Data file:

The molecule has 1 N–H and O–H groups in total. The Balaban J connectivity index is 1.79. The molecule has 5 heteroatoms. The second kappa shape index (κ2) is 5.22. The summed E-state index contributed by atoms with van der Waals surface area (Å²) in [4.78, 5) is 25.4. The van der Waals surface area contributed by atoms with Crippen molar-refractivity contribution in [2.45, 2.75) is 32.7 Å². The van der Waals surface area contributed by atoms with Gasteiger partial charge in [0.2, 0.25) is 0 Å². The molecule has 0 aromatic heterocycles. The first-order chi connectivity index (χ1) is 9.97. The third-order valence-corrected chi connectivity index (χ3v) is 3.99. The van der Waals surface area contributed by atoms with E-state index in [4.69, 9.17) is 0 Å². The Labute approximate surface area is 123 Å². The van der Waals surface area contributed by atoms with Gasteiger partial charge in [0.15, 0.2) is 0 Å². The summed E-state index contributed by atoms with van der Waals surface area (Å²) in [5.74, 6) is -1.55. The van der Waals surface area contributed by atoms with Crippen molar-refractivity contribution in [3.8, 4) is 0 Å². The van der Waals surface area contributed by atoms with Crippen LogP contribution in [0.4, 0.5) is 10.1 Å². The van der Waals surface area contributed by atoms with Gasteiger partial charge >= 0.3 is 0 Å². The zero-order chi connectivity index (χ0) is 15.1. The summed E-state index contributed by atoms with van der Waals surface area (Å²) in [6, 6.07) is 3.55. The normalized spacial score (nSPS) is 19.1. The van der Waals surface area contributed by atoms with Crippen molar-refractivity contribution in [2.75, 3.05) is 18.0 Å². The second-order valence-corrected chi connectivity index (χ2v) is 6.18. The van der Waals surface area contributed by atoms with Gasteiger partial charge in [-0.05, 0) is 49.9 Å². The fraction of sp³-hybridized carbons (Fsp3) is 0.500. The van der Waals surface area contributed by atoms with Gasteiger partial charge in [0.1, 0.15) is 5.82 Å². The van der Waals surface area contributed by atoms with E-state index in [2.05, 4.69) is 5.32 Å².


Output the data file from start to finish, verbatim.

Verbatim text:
The molecule has 1 N–H and O–H groups in total. The Balaban J connectivity index is 1.79. The molecule has 5 heteroatoms. The second kappa shape index (κ2) is 5.22. The summed E-state index contributed by atoms with van der Waals surface area (Å²) in [4.78, 5) is 25.4. The van der Waals surface area contributed by atoms with Crippen molar-refractivity contribution in [2.45, 2.75) is 32.7 Å². The van der Waals surface area contributed by atoms with Gasteiger partial charge in [0.2, 0.25) is 0 Å². The molecule has 0 aromatic heterocycles. The first-order chi connectivity index (χ1) is 9.97. The third-order valence-corrected chi connectivity index (χ3v) is 3.99. The van der Waals surface area contributed by atoms with E-state index in [4.69, 9.17) is 0 Å². The Labute approximate surface area is 123 Å². The van der Waals surface area contributed by atoms with Gasteiger partial charge in [0.15, 0.2) is 0 Å². The summed E-state index contributed by atoms with van der Waals surface area (Å²) in [5.74, 6) is -1.55. The van der Waals surface area contributed by atoms with Crippen molar-refractivity contribution in [3.8, 4) is 0 Å². The van der Waals surface area contributed by atoms with Crippen LogP contribution in [0.4, 0.5) is 10.1 Å². The van der Waals surface area contributed by atoms with Gasteiger partial charge >= 0.3 is 0 Å². The zero-order chi connectivity index (χ0) is 15.1. The summed E-state index contributed by atoms with van der Waals surface area (Å²) in [6, 6.07) is 3.55. The normalized spacial score (nSPS) is 19.1. The van der Waals surface area contributed by atoms with Crippen molar-refractivity contribution in [2.75, 3.05) is 18.0 Å². The second-order valence-corrected chi connectivity index (χ2v) is 6.18. The van der Waals surface area contributed by atoms with Gasteiger partial charge in [-0.05, 0) is 49.9 Å². The fraction of sp³-hybridized carbons (Fsp3) is 0.500. The van der Waals surface area contributed by atoms with Gasteiger partial charge in [0.1, 0.15) is 5.82 Å². The van der Waals surface area contributed by atoms with E-state index in [2.05, 4.69) is 5.32 Å².